Profits could overcome Goldman fears and boost stocks

The Goldman probe halted the run-up, but we could be setting up for a move if earnings are good.

By Jim Cramer Apr 20, 2010 7:18AM

 Jim Cramer

By Jim Cramer, TheStreet


Think about what you heard after the Goldman Sachs (GS) news on Friday: The public will think, again, the game is rigged and that the government is anti-business, deservedly, because the markets can't be trusted.

Plus, Google (GOOG) and Advanced Micro Devices (AMD) were "bad," meaning that tech and semiconductors in particular had moved up too much and were headed back to more realistic levels.


Most of all, you got a sense of the market's "fragility." No one would say, "It's time to buy." No one. My mailbox was full of end-of-the-world submissions; palpable hatred was back.


Sure enough, when the market opened and didn't get clocked yesterday, there was a wave of put-buying from about 10:15 a.m. to 2 p.m. that took my breath away. The mass purchase of puts on just about everything was outrageous, and the put premiums staggering. The freefall of tech, spurred on by nothing in particular Monday, also shocked, with the Nasdaq at one point looking like it was going to roll back a gigantic move.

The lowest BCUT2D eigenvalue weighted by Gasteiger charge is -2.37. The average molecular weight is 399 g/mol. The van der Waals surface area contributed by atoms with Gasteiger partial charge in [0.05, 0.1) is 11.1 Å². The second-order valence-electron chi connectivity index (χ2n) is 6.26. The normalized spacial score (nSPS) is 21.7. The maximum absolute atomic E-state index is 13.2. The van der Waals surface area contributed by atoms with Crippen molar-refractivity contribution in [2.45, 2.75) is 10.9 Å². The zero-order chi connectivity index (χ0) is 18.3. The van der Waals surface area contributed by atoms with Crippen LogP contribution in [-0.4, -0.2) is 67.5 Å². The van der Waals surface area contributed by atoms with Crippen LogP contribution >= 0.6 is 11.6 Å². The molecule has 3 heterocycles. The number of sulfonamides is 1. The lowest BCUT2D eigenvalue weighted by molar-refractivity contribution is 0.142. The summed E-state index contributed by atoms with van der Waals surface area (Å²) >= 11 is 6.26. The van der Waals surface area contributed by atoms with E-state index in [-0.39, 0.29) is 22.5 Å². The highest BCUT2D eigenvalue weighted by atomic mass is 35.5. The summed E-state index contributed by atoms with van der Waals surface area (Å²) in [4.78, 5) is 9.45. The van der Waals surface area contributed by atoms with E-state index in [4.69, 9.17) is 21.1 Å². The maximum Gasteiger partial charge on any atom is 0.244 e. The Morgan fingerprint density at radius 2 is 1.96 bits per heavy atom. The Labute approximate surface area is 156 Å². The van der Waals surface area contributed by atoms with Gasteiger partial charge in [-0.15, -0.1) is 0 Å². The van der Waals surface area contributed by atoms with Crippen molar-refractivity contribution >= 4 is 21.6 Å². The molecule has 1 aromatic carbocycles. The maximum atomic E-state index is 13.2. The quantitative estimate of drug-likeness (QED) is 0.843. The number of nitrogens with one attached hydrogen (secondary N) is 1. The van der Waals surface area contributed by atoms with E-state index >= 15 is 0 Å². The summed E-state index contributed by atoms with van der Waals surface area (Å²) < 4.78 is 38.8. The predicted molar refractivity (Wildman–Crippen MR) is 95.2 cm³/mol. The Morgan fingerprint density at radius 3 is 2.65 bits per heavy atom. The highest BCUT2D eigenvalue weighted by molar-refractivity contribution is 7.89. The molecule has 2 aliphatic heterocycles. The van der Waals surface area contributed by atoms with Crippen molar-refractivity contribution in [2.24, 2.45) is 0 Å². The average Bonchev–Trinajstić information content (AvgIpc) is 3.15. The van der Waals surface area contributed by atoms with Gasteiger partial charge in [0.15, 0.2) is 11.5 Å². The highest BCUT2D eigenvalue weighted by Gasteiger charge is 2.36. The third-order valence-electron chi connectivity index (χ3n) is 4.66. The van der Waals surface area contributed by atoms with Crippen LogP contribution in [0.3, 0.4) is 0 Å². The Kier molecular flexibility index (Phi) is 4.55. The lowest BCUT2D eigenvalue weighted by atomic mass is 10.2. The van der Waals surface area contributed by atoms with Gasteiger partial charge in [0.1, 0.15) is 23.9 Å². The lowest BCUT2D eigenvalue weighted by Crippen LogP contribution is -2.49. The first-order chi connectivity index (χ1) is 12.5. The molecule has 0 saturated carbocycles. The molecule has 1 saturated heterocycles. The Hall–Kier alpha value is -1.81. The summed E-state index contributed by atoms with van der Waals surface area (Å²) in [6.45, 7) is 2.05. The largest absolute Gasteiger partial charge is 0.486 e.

By 2 p.m., it seemed the market was hanging on by a thread.


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Then the split Securities and Exchange Commission opinion came out about Goldman and the gloom parted. Suddenly people were buying drillers off of Halliburton's (HAL) comments -- they were selling them before -- and they were buying transports off the lessening of the volcano plume -- they were selling them before. The tech stories that were being pummeled -- networkers and chips -- got bought.


And the bank sellers disappeared. The put-buyers of Goldman Sachs saw their premiums erode even faster than the common stock ran up and a mini short-squeeze ensued. Citigroup (C) regained its footing and now has a bead on $5, which I think it can blitz through.


In other words, the pessimism that lurks underneath exploded outward after the Friday Goldman news, and after furious bets were made on the short side, there was no follow-through at all.


In a market that has defied the bears, we have repeatedly seen events that were perceived to be bull killers. We have then seen the scared bulls turn to bears and dump stock and the real bears fly in to buy huge amounts of puts.


That played out again Friday and Monday.


And it sets us up nicely for a run if the earnings today are as good as those we got last Tuesday and Wednesday before the weaker numbers and the Goldman investigation got in the way.


Random musings: The U.K. plans to investigate Goldman and will be working closely with the SEC in its probe.


At the time of publication, Cramer was long Goldman Sachs.


Jim Cramer is co-founder and chairman of TheStreet. He contributes daily market commentary for TheStreet's sites and serves as an adviser to the company's CEO.


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